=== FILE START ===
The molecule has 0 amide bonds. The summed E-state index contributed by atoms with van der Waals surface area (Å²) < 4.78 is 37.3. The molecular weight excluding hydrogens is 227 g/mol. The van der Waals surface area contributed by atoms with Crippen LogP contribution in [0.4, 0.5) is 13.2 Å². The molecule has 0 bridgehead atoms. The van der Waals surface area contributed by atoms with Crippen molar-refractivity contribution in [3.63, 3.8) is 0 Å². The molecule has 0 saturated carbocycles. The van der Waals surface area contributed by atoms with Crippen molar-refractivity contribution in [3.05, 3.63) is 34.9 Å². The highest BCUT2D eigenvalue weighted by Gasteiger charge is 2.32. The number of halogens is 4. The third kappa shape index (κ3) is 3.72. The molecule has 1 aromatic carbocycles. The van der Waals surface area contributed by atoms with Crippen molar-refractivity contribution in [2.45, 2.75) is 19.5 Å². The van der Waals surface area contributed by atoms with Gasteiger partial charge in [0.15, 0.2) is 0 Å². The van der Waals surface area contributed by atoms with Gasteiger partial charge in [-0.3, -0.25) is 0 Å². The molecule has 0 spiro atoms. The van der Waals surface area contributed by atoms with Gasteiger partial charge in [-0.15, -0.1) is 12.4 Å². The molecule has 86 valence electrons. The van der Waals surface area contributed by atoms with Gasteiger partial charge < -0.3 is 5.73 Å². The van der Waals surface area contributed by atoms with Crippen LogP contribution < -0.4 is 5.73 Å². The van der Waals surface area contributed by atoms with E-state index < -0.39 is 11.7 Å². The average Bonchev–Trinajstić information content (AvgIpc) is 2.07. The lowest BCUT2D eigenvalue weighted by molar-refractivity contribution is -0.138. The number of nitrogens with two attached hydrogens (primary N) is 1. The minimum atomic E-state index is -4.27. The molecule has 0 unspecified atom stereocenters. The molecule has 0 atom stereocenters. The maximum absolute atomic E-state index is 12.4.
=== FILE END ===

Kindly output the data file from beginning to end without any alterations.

The molecule has 0 amide bonds. The summed E-state index contributed by atoms with van der Waals surface area (Å²) < 4.78 is 37.3. The molecular weight excluding hydrogens is 227 g/mol. The van der Waals surface area contributed by atoms with Crippen LogP contribution in [0.4, 0.5) is 13.2 Å². The molecule has 0 bridgehead atoms. The van der Waals surface area contributed by atoms with Crippen molar-refractivity contribution in [3.63, 3.8) is 0 Å². The molecule has 0 saturated carbocycles. The van der Waals surface area contributed by atoms with Crippen molar-refractivity contribution in [3.05, 3.63) is 34.9 Å². The highest BCUT2D eigenvalue weighted by Gasteiger charge is 2.32. The number of halogens is 4. The third kappa shape index (κ3) is 3.72. The molecule has 1 aromatic carbocycles. The van der Waals surface area contributed by atoms with Crippen molar-refractivity contribution in [2.45, 2.75) is 19.5 Å². The van der Waals surface area contributed by atoms with Gasteiger partial charge in [0.15, 0.2) is 0 Å². The van der Waals surface area contributed by atoms with Gasteiger partial charge in [-0.3, -0.25) is 0 Å². The molecule has 0 spiro atoms. The van der Waals surface area contributed by atoms with Gasteiger partial charge in [-0.15, -0.1) is 12.4 Å². The molecule has 86 valence electrons. The van der Waals surface area contributed by atoms with Gasteiger partial charge < -0.3 is 5.73 Å². The van der Waals surface area contributed by atoms with Crippen LogP contribution < -0.4 is 5.73 Å². The van der Waals surface area contributed by atoms with E-state index < -0.39 is 11.7 Å². The average Bonchev–Trinajstić information content (AvgIpc) is 2.07. The lowest BCUT2D eigenvalue weighted by molar-refractivity contribution is -0.138. The number of nitrogens with two attached hydrogens (primary N) is 1. The minimum atomic E-state index is -4.27. The molecule has 0 unspecified atom stereocenters. The molecule has 0 atom stereocenters. The maximum absolute atomic E-state index is 12.4.